Let’s crunch some numbers and see the relationship between online dating and marriage
It’s likely that you know at least one couple who met online, be that via Match, OkCupid, eHarmony, Tinder . . . the list goes on. But how many people are actually meeting their life partners on the Internet and how much have marriage statistics been impacted by dating sites? The answers may surprise you.
According to data collected from The New York Times’ Vows column by Hannah Smothers of Fusion, the average age of women who marry partners they met online is 53.5. For men, the average age is even higher, at 60. Half of these lovebirds were on their second or third marriages, and Match.com was the service that 50% of the couples who met online used to find each other (JDate was second, at about 20%). Smothers says these statistics could be indicative of the types of people who use online dating to find life partners, the assumption being that younger people have more opportunities offline to meet.
“Basically, the Internet, and the highly specified search ability it offers, gives people who find dating especially difficult — like people who don’t have access to a hormonal college community — new ways of meeting partners,” Smothers says. “These people tend to be slightly older, they’re likely divorced or widowed, and they’re often looking for love.”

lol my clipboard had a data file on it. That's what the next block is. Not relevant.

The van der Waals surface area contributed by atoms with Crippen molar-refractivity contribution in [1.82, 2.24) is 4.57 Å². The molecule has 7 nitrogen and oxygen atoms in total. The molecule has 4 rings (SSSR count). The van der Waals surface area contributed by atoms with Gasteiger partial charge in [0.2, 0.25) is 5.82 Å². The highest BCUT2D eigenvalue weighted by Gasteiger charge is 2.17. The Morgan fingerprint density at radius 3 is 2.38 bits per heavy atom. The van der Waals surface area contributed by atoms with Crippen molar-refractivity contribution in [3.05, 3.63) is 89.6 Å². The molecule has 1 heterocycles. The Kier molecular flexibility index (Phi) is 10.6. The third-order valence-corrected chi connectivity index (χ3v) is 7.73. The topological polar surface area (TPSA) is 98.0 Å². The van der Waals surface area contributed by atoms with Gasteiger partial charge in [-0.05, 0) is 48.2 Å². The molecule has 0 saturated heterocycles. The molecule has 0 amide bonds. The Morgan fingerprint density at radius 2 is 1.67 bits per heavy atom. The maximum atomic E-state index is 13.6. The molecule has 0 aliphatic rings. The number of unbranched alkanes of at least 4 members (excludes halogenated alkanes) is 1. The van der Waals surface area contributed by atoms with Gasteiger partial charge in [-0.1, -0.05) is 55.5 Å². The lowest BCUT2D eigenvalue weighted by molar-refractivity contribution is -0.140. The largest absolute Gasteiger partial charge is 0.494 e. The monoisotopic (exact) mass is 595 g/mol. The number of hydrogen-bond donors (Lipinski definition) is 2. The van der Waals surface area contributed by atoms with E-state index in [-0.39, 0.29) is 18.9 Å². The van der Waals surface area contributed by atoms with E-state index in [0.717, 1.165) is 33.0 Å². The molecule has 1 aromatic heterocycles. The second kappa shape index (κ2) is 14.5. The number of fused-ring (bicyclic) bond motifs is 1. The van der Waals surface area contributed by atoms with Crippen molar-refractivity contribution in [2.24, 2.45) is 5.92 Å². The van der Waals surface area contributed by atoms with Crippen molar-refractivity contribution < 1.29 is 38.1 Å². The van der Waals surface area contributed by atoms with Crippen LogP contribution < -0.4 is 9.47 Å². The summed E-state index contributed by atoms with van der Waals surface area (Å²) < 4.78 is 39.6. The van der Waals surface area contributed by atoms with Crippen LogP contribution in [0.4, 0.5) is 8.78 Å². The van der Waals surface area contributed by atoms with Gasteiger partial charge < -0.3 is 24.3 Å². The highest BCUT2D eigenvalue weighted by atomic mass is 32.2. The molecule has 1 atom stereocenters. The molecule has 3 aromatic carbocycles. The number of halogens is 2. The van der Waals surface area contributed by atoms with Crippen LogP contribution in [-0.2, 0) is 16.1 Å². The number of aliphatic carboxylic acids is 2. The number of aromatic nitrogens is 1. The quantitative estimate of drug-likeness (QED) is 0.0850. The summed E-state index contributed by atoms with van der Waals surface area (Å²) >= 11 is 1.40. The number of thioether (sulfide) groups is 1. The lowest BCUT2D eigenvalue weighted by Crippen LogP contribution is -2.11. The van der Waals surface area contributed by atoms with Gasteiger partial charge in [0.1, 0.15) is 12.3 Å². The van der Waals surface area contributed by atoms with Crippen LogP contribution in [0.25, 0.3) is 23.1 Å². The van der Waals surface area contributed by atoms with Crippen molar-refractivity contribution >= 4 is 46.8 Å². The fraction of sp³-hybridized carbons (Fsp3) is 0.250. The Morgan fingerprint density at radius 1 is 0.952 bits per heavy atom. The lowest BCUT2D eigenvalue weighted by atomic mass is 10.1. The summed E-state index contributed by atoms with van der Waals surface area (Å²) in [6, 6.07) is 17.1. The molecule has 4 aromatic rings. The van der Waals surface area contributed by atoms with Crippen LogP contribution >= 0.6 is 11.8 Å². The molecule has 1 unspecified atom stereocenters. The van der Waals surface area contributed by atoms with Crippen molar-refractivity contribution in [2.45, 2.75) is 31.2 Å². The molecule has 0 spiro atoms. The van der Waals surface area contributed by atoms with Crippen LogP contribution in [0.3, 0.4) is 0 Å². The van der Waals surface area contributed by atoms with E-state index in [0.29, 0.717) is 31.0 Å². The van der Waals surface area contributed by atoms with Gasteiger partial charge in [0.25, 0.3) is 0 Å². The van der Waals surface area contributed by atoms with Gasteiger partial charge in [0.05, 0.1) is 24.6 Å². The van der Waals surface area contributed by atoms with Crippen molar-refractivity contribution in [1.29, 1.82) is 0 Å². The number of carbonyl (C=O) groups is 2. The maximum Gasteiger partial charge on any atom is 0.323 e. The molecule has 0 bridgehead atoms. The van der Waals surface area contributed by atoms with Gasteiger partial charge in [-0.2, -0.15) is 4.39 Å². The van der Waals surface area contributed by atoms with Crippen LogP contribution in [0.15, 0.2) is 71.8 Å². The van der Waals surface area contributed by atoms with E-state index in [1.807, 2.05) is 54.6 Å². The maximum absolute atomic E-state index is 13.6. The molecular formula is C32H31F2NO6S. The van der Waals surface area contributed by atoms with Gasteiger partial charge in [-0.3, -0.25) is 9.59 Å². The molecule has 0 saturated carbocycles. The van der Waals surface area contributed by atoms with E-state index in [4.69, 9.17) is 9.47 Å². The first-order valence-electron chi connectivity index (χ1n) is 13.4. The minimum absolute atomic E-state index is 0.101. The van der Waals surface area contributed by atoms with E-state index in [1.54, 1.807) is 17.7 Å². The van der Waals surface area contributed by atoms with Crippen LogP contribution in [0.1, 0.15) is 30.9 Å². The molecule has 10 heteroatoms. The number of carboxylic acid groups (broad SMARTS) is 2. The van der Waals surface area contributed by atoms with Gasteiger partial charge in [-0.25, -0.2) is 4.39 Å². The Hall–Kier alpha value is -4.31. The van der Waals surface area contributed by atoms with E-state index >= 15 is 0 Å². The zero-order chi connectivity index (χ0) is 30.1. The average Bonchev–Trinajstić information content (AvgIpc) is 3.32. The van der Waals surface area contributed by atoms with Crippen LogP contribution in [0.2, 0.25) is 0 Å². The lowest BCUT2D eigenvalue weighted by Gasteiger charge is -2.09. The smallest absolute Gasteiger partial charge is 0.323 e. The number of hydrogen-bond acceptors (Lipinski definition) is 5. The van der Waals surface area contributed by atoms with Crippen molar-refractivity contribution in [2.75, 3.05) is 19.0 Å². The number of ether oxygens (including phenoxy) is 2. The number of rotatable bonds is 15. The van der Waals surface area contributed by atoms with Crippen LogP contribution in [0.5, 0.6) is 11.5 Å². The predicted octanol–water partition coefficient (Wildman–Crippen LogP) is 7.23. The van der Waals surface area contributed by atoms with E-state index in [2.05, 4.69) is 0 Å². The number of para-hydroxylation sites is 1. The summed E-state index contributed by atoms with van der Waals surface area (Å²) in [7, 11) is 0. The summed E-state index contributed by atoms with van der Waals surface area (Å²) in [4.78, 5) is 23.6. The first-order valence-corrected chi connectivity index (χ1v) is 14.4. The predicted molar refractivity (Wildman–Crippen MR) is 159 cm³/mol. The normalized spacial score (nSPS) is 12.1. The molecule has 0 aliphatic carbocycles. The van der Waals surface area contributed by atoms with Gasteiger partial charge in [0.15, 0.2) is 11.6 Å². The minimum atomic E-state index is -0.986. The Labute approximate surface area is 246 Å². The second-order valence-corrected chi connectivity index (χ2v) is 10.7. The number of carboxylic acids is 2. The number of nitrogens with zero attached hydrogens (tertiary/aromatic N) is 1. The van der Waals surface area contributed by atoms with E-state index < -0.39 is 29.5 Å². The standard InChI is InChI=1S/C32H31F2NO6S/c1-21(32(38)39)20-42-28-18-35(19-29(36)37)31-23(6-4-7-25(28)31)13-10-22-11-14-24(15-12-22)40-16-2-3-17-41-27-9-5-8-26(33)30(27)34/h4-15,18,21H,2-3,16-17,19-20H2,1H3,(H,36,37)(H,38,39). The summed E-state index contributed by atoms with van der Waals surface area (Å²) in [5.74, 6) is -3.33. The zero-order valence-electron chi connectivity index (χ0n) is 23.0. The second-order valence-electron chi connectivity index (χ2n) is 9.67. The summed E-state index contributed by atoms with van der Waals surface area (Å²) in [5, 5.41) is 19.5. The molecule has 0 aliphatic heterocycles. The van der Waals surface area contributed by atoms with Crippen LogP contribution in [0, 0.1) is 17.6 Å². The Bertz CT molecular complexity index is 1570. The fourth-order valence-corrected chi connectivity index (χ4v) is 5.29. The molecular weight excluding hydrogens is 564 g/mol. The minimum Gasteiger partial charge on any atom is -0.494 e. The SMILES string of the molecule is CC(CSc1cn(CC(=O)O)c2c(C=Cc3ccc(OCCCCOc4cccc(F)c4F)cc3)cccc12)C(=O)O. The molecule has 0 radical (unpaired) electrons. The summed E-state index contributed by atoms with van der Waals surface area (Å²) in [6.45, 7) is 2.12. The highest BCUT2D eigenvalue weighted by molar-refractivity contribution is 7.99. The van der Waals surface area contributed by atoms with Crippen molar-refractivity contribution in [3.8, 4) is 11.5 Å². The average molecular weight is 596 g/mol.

Granted, you may want to take this data in context – the context being that the data comes from a very specific demographic: those who frequent The New York Times’ Vows column and agree to be spotlit. In fact, in the column’s impressive 813-piece archive, only 28 couples actually said they met online.
Smothers also points out that many of the couples featured in the Vows column may have met online, but just didn’t mention it in their articles, as well as the fact that all 28 of those who did meet as a result of online dating services are heterosexual – note the Times’ Weddings and Celebrations section began including wedding announcements for same-sex couples in 2002.
Bottom line? Marriages resulting from online dating are definitely becoming more common with older generations, and statistics show that the site the couples use does seem to play a big factor. But we might want to wait a few more years and then take some more general data. We have a sneaking suspicion more and more people will be meeting online by then, particularly people from our generation.
There’s a wrong way to online date. I learned that the hard way.
(Image via Shutterstock)